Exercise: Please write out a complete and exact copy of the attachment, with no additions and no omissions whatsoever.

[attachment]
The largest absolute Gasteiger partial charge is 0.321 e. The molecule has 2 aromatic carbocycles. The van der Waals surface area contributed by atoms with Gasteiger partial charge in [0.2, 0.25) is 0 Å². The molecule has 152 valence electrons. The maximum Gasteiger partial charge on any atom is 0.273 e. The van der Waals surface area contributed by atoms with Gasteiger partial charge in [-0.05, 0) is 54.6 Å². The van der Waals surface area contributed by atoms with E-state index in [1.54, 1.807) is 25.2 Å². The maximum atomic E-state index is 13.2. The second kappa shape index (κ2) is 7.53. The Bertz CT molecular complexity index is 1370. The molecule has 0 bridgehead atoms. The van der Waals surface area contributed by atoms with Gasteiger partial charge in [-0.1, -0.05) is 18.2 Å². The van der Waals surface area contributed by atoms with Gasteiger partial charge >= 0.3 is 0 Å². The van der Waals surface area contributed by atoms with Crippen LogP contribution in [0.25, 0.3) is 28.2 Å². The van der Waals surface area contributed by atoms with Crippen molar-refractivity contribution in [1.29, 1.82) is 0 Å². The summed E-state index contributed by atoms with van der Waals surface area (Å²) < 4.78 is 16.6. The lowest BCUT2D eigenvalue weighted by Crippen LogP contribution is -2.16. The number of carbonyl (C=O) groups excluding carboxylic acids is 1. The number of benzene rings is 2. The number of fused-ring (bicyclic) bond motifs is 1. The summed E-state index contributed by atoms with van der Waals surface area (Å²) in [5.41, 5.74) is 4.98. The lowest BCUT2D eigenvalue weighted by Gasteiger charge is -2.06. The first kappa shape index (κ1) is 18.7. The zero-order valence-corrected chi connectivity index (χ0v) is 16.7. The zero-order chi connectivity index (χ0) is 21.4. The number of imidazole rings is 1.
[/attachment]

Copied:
The largest absolute Gasteiger partial charge is 0.321 e. The molecule has 2 aromatic carbocycles. The van der Waals surface area contributed by atoms with Gasteiger partial charge in [0.2, 0.25) is 0 Å². The molecule has 152 valence electrons. The maximum Gasteiger partial charge on any atom is 0.273 e. The van der Waals surface area contributed by atoms with Gasteiger partial charge in [-0.05, 0) is 54.6 Å². The van der Waals surface area contributed by atoms with E-state index in [1.54, 1.807) is 25.2 Å². The maximum atomic E-state index is 13.2. The second kappa shape index (κ2) is 7.53. The Bertz CT molecular complexity index is 1370. The molecule has 0 bridgehead atoms. The van der Waals surface area contributed by atoms with Gasteiger partial charge in [-0.1, -0.05) is 18.2 Å². The van der Waals surface area contributed by atoms with Gasteiger partial charge >= 0.3 is 0 Å². The van der Waals surface area contributed by atoms with Crippen LogP contribution in [0.25, 0.3) is 28.2 Å². The van der Waals surface area contributed by atoms with Crippen molar-refractivity contribution in [1.29, 1.82) is 0 Å². The summed E-state index contributed by atoms with van der Waals surface area (Å²) < 4.78 is 16.6. The lowest BCUT2D eigenvalue weighted by Crippen LogP contribution is -2.16. The number of carbonyl (C=O) groups excluding carboxylic acids is 1. The number of benzene rings is 2. The number of fused-ring (bicyclic) bond motifs is 1. The summed E-state index contributed by atoms with van der Waals surface area (Å²) in [5.41, 5.74) is 4.98. The lowest BCUT2D eigenvalue weighted by Gasteiger charge is -2.06. The first kappa shape index (κ1) is 18.7. The zero-order valence-corrected chi connectivity index (χ0v) is 16.7. The zero-order chi connectivity index (χ0) is 21.4. The number of imidazole rings is 1.